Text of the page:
The Ploughshares Monitor Autumn 2010 Volume 31 Issue 3
The first United Nations session to negotiate a global treaty to better regulate the international trade in conventional weapons was held in New York, July 12–23. The Preparatory Committee (PrepCom) for the United Nations Conference on the Arms Trade Treaty brought together UN member states for two weeks to begin formal negotiations that will culminate in a month-long treaty conference in 2012.
Progress better than expected
The progress made during the first Prepcom – welcomed by delegates and civil society observers alike – suggests that, if supportive states and nongovernmental organizations (NGOs) remain vigilant, a strong and effective Arms Trade Treaty (ATT) can emerge from the UN process.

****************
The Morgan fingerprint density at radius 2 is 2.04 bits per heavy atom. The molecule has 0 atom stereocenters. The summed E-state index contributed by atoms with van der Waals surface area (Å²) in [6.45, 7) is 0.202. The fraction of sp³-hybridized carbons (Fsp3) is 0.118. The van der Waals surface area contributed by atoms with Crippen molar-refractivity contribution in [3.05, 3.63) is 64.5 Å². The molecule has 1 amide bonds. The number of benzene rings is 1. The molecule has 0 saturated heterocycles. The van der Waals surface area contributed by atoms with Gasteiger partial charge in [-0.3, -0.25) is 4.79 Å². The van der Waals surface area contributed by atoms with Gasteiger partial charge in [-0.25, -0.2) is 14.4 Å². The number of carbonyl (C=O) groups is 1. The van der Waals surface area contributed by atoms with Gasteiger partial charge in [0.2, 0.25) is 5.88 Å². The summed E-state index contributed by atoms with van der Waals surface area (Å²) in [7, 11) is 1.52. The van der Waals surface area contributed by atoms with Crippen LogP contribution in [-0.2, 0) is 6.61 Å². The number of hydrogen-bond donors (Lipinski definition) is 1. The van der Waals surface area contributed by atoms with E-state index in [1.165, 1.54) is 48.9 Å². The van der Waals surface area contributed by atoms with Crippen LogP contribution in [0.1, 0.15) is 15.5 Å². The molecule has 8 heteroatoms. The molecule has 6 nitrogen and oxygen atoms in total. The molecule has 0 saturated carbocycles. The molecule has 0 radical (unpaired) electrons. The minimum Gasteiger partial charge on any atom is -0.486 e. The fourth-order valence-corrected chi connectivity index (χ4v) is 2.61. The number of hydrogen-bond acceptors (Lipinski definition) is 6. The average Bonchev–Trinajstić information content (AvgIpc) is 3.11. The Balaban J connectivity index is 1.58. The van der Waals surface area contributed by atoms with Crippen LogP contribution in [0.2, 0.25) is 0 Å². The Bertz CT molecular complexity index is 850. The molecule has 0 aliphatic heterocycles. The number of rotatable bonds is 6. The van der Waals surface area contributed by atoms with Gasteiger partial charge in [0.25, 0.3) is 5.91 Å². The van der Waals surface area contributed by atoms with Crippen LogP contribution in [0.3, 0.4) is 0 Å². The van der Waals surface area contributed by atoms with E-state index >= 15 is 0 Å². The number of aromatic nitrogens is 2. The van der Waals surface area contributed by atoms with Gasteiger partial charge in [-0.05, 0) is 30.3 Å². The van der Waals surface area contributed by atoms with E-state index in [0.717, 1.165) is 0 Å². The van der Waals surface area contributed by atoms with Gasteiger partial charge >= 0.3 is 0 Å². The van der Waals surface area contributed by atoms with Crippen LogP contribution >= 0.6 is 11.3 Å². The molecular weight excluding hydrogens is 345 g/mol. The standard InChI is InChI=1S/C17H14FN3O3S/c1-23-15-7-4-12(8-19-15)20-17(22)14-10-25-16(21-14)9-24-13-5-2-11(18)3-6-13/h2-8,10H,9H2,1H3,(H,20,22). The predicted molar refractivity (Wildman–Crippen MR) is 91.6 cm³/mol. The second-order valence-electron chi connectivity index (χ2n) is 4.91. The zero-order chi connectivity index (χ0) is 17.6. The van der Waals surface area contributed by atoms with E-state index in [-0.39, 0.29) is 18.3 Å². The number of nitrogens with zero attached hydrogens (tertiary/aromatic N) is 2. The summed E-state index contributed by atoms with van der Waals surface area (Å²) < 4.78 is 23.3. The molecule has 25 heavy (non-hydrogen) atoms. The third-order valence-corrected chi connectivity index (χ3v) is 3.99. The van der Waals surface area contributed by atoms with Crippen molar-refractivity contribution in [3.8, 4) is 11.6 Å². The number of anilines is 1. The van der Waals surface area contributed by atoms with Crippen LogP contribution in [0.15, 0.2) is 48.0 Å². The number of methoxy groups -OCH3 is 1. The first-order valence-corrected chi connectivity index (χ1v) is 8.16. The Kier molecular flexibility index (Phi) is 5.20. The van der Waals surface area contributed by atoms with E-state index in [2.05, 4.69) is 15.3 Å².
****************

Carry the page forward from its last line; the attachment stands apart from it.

Following a brief opening session to determine the “modalities” of civil society attendance at the PrepCom, the session chairman – Ambassador Roberto Garcia Moritán of Argentina – encouraged states to get straight to work by submitting their views on the “elements” and “principles” that should be included in the treaty. By the middle of the first week, the chair had provided summary documents to the delegates to maintain a working momentum.
The tactic appeared to be effective; most states abandoned the general statements that had plagued earlier ATT-related sessions (especially the “Open-Ended Working Group” proceedings during 2009) in favour of more substantive interventions that helped the chair to construct a useful list of treaty components. The process was repeated with consideration of treaty “goals and objectives.”